FDA Commissioner Scott Gottlieb, M.D., issued a statement Tuesday indicating that the agency is “concerned about harmful unapproved products that have been crossing our borders in increasing numbers,” and that “kratom has raised significant concerns given its increasing prevalence and potential safety risks.”

Kratom, or Mitragyna speciosa, is a tropical tree native to Southeast Asia that produces leaves which have been used for hundreds of years to relieve pain. The leaves can be eaten raw, but are most often crushed and brewed as tea, or turned into capsules, tablets and liquids.

Part of the problem with kratom, according to the FDA, is that it features inverse properties at different dosages. In low doses, kratom acts as a stimulant, whereas at high doses it has sedative properties. FDA also said the supplement can lead to psychotic symptoms and psychological addiction.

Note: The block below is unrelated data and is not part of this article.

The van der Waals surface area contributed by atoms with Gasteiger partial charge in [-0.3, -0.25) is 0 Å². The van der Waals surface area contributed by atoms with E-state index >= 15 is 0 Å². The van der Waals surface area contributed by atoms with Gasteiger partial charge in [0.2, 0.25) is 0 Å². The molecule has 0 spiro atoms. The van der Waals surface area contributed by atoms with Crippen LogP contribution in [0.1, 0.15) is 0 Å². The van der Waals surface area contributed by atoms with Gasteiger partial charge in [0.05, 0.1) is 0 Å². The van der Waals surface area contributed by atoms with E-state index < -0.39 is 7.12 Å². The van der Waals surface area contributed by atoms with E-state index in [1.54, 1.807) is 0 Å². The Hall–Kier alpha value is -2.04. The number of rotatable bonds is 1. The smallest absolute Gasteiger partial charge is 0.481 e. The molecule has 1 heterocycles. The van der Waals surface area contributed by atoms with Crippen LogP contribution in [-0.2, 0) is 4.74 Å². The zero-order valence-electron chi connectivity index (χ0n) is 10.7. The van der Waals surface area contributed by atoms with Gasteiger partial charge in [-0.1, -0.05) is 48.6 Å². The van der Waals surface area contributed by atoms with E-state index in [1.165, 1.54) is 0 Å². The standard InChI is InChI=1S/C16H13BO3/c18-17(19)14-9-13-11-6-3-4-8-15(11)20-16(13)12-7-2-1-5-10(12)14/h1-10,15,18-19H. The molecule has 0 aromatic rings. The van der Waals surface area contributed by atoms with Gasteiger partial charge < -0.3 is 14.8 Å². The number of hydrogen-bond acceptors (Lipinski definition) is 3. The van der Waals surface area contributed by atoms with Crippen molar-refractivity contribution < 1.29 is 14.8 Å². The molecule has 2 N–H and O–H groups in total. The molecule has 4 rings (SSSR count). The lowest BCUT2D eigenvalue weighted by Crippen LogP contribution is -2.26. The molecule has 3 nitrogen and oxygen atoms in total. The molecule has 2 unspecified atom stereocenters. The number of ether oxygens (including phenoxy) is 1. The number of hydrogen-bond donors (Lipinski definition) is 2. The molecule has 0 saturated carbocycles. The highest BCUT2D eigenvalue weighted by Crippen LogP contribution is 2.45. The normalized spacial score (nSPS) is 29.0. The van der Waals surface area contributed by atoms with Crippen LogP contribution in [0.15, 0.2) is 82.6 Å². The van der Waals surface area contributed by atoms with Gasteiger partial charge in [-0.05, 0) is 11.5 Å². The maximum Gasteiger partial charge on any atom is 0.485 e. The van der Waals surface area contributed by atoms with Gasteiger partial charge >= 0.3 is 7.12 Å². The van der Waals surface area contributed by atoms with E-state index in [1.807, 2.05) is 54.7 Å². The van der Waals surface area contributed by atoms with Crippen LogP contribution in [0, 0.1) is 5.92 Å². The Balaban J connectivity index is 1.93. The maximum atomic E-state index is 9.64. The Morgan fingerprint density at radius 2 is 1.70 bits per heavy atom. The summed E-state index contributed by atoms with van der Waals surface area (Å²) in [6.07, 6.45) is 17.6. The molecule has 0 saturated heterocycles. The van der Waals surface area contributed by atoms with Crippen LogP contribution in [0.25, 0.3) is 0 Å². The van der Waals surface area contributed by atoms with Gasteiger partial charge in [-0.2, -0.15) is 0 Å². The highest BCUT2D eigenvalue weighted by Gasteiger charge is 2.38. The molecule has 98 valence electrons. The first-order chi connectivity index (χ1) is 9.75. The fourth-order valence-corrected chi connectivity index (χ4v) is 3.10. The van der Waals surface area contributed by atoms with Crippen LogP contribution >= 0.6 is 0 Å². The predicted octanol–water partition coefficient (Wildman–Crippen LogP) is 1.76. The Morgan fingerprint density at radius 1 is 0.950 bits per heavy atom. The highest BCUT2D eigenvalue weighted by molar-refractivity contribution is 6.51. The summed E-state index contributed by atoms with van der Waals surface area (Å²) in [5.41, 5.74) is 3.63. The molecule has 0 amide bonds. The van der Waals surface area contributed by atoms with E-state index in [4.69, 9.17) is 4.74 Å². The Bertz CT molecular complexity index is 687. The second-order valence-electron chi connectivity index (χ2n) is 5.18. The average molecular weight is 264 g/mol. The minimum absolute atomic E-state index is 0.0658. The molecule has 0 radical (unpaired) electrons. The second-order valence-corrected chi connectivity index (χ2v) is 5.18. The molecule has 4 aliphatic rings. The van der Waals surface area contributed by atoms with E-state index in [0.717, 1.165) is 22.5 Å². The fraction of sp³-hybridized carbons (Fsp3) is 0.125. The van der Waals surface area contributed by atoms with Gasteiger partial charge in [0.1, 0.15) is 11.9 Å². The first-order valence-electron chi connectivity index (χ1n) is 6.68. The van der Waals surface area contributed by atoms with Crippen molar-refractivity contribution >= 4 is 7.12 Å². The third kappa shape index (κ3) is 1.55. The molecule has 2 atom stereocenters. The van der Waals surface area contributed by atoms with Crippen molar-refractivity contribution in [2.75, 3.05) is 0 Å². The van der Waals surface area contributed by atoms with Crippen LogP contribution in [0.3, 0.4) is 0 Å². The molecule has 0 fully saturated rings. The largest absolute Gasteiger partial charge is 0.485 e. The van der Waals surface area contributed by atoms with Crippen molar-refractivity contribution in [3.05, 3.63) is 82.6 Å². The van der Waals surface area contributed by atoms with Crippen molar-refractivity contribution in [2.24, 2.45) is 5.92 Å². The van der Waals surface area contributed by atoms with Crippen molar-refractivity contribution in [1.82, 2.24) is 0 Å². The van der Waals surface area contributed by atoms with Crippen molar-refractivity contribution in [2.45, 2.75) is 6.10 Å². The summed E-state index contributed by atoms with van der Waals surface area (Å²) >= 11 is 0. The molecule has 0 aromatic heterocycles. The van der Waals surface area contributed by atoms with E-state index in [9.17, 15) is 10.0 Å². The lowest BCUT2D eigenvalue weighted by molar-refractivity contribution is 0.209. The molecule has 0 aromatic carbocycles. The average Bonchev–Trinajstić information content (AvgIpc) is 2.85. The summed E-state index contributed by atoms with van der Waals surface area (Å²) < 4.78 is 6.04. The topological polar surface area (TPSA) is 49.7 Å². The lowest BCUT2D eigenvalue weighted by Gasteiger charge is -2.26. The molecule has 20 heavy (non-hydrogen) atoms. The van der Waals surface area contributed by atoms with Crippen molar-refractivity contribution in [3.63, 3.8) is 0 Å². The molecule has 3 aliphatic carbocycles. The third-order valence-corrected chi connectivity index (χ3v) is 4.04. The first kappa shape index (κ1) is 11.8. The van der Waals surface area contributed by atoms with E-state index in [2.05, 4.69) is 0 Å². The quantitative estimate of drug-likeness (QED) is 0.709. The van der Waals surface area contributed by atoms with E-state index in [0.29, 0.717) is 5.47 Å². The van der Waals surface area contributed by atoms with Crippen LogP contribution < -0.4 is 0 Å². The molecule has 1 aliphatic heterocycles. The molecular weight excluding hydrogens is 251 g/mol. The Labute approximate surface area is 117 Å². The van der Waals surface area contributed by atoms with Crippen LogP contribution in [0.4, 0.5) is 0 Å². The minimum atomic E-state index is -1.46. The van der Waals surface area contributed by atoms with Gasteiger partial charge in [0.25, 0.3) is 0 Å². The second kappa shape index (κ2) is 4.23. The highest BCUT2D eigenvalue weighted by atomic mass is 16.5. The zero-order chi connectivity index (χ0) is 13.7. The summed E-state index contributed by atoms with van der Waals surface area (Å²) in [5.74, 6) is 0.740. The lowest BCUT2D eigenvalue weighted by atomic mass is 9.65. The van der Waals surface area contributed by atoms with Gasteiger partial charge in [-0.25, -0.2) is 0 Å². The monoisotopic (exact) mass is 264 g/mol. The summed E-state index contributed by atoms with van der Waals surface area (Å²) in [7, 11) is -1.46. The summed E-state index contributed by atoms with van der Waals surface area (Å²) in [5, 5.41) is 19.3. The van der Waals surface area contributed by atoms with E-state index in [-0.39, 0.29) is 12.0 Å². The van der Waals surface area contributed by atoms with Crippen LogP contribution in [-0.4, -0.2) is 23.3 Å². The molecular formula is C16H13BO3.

“Evidence shows that kratom has similar effects to narcotics like opioids, and carries similar risks of abuse, addiction and in some cases, death,” Gottlieb said. “Patients addicted to opioids are using kratom without dependable instructions for use and more importantly, without consultation with a licensed health care provider about the product’s dangers, potential side effects or interactions with other drugs.”

From 2010-2015, calls about kratom to U.S. poison control centers jumped 10-fold from 26 to 263, according to the Centers for Disease Control and Prevention (CDC).

Since the FDA put kratom on “import alert” in 2012, it says there have been at least 36 deaths associated with its products. Kratom can cause serious side effects including seizures, liver damage, and withdrawal symptoms. Certain batches of the supplement have been found to be contaminated with other opioids like hydrocodone.

“As a physician and FDA Commissioner, I stand committed to doing my part to prevent illegal substances that pose a threat to public health from taking their grip on Americans,” Gottlieb concluded. “While we remain open to the potential medicinal uses of kratom, those uses must be backed by sound-science and weighed appropriately against the potential for abuse.”

Source: U.S. Food & Drug Administration (FDA)

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